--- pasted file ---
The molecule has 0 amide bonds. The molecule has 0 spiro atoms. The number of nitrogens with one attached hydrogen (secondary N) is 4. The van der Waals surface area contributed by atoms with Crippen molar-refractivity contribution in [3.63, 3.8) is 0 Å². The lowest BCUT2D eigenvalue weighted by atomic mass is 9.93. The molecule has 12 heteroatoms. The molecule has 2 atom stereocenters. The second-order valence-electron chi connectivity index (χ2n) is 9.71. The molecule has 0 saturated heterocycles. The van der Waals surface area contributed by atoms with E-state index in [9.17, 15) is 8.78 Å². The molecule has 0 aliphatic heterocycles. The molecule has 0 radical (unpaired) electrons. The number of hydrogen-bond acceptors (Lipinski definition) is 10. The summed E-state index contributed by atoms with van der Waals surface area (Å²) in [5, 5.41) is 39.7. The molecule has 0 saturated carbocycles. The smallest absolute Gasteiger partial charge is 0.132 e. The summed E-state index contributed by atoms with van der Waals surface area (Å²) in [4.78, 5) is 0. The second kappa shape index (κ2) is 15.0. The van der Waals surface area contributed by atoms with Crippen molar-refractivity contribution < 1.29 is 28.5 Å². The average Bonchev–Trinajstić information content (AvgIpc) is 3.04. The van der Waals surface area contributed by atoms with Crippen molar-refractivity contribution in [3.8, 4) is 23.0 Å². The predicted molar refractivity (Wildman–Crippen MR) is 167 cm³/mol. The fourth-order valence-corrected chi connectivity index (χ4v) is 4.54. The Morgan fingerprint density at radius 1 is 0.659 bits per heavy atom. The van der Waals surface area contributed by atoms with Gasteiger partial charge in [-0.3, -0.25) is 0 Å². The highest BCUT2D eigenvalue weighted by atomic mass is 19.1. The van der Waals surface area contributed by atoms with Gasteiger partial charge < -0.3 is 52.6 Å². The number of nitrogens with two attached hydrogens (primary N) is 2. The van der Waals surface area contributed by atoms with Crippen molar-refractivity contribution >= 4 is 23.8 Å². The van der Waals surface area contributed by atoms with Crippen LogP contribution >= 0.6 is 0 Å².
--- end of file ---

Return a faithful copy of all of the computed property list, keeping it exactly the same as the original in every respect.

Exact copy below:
The molecule has 0 amide bonds. The molecule has 0 spiro atoms. The number of nitrogens with one attached hydrogen (secondary N) is 4. The van der Waals surface area contributed by atoms with Crippen molar-refractivity contribution in [3.63, 3.8) is 0 Å². The lowest BCUT2D eigenvalue weighted by atomic mass is 9.93. The molecule has 12 heteroatoms. The molecule has 2 atom stereocenters. The second-order valence-electron chi connectivity index (χ2n) is 9.71. The molecule has 0 saturated heterocycles. The van der Waals surface area contributed by atoms with E-state index in [9.17, 15) is 8.78 Å². The molecule has 0 aliphatic heterocycles. The molecule has 0 radical (unpaired) electrons. The number of hydrogen-bond acceptors (Lipinski definition) is 10. The summed E-state index contributed by atoms with van der Waals surface area (Å²) in [5, 5.41) is 39.7. The molecule has 0 saturated carbocycles. The smallest absolute Gasteiger partial charge is 0.132 e. The summed E-state index contributed by atoms with van der Waals surface area (Å²) in [4.78, 5) is 0. The second kappa shape index (κ2) is 15.0. The van der Waals surface area contributed by atoms with Crippen molar-refractivity contribution < 1.29 is 28.5 Å². The average Bonchev–Trinajstić information content (AvgIpc) is 3.04. The van der Waals surface area contributed by atoms with Crippen molar-refractivity contribution in [3.8, 4) is 23.0 Å². The predicted molar refractivity (Wildman–Crippen MR) is 167 cm³/mol. The fourth-order valence-corrected chi connectivity index (χ4v) is 4.54. The Morgan fingerprint density at radius 1 is 0.659 bits per heavy atom. The van der Waals surface area contributed by atoms with Gasteiger partial charge in [-0.3, -0.25) is 0 Å². The highest BCUT2D eigenvalue weighted by atomic mass is 19.1. The van der Waals surface area contributed by atoms with Gasteiger partial charge < -0.3 is 52.6 Å². The number of nitrogens with two attached hydrogens (primary N) is 2. The van der Waals surface area contributed by atoms with Crippen molar-refractivity contribution >= 4 is 23.8 Å². The van der Waals surface area contributed by atoms with Crippen LogP contribution >= 0.6 is 0 Å².